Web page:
English.  You gotta love it.  Half again as many words as any other language in the world and yet some words have fifty—or more—meanings.

But What REALLY Happened?

 

From publishingcdlib.org

Charlemagne presents Louis at court (from publishingcdlib.org)

               John Winston’s biography of Charlemagne says the King sent his son Louis away early in the campaign against the Avars.   That’s the kind of statement that gets a writers’ imagination going.

               Why was Louis sent to Regensburg?  Winston cites it as evidence the 14-year-old was little suited to warfare.  Still, it’s doubtful Charles just said to the King of Acquitaine, “Son, you’re useless here.  Wait for us at Regensburg.” 

               And we can be pretty certain Prince Louis didn’t disgrace his father by crying.  Charlemagne was said to have “the gift of tears.”   He cried on many occasions—after a battle or at a death in the family, even after a stillborn birth, and was regarded favorably for it.     

               Maybe Louis was hurt or ill?  Could he have been well enough to travel west weeks by horseback but too ill to precede eastward?  Maybe Louis vomited at the sight of blood and Charles wanted him gone before everyone learned he wasn’t really ill?  His efforts in later battles would be all the more laudable. 

               Maybe Louis argued tactics with his father?   Maybe a defiant Louis threw a tankard of ale at his father, and Charles knocked him down and choked him until five men pulled him off and one of his brothers said, “Run, now.  We can’t hold him long.”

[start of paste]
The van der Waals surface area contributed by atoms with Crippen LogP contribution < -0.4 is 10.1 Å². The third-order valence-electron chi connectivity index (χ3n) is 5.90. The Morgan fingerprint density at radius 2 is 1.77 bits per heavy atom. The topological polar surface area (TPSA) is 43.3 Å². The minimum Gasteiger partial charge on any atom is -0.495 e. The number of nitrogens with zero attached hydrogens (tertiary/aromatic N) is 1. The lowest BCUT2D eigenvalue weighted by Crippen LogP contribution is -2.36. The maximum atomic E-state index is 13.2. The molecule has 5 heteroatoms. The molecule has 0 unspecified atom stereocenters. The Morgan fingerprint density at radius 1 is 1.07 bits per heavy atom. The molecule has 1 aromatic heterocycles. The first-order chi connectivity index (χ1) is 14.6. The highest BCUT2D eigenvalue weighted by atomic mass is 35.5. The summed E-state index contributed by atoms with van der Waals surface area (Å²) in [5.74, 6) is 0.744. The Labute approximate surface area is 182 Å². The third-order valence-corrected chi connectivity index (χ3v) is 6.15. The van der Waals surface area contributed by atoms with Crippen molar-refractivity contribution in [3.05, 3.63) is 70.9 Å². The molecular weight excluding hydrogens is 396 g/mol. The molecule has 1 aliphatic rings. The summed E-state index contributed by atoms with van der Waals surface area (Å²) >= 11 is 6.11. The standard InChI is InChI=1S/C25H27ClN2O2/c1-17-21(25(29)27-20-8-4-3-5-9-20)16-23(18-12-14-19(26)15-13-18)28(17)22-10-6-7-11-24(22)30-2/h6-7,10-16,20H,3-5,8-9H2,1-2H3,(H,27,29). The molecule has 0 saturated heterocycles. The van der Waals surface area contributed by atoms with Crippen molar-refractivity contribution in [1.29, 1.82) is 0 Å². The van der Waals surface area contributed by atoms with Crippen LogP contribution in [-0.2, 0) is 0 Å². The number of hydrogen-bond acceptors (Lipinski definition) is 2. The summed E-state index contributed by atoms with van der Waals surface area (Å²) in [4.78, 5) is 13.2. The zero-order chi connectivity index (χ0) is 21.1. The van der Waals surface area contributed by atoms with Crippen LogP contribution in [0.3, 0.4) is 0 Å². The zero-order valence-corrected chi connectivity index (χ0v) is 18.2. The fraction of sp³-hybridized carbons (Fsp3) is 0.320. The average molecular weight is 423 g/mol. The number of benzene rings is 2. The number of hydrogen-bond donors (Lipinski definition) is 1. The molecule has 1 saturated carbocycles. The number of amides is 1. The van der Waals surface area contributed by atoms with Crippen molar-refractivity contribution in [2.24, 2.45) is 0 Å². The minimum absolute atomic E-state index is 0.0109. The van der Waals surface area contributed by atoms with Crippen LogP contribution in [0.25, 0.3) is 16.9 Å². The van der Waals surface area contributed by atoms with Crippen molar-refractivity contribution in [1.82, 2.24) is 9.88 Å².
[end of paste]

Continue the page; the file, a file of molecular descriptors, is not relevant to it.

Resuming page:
Now, that would be a scene fit for a movie.  Yet, chronicles don’t mention it.  They do tell us that four years later Charles called Louis cheap and Louis told him of his financial situation in Acquitaine.   You’d think accounts would give some hint if there’d been an earlier—and more vehement—argument. 

               So maybe it was a quiet contest of wills?  When Charles would say go left, Louis would go right?  And Charles finally made up an excuse to send him away?  And Louis was never sure if he or his father had won?    

               I would like to write of Louis one day.  As the only son who outlived his father, he inherited the entire kingdom. Much too soon, he divided it among his three squabbling sons and retired to a monastery.  What was the man thinking?

               If I ever understand enough to undertake that book, when I write of the trip to the Avars, I will have Charles receive word that his wife Fastrada is ill and he fears she will miscarry their child.  The distraught King will yearn to go to her but know that he has waged the wealth of his entire realm on this invasion.  While the others insist that Fastrada will understand and that Princess Hrotrud can look after matters, Louis will say, “Send me, Father.  Let me assure Fastrada of the depth of your concern and see she has the best care possible.” 

               And maybe Pepin will throw a flagon of ale at Louis and laughingly accuse his brother of cowardice and avoiding battle?  That would give us some action—and explain some of the later hostility between Louis’s camps and Pepin’s.

               Historical non-fiction focuses on what is known.  Historical fiction must add details and reasons.  Both, however, can point out differing views and interpretations.             

               (And, yes, in Agnes Louis is there after the battle at the ring.  I try, but sometimes I can only  apologize.)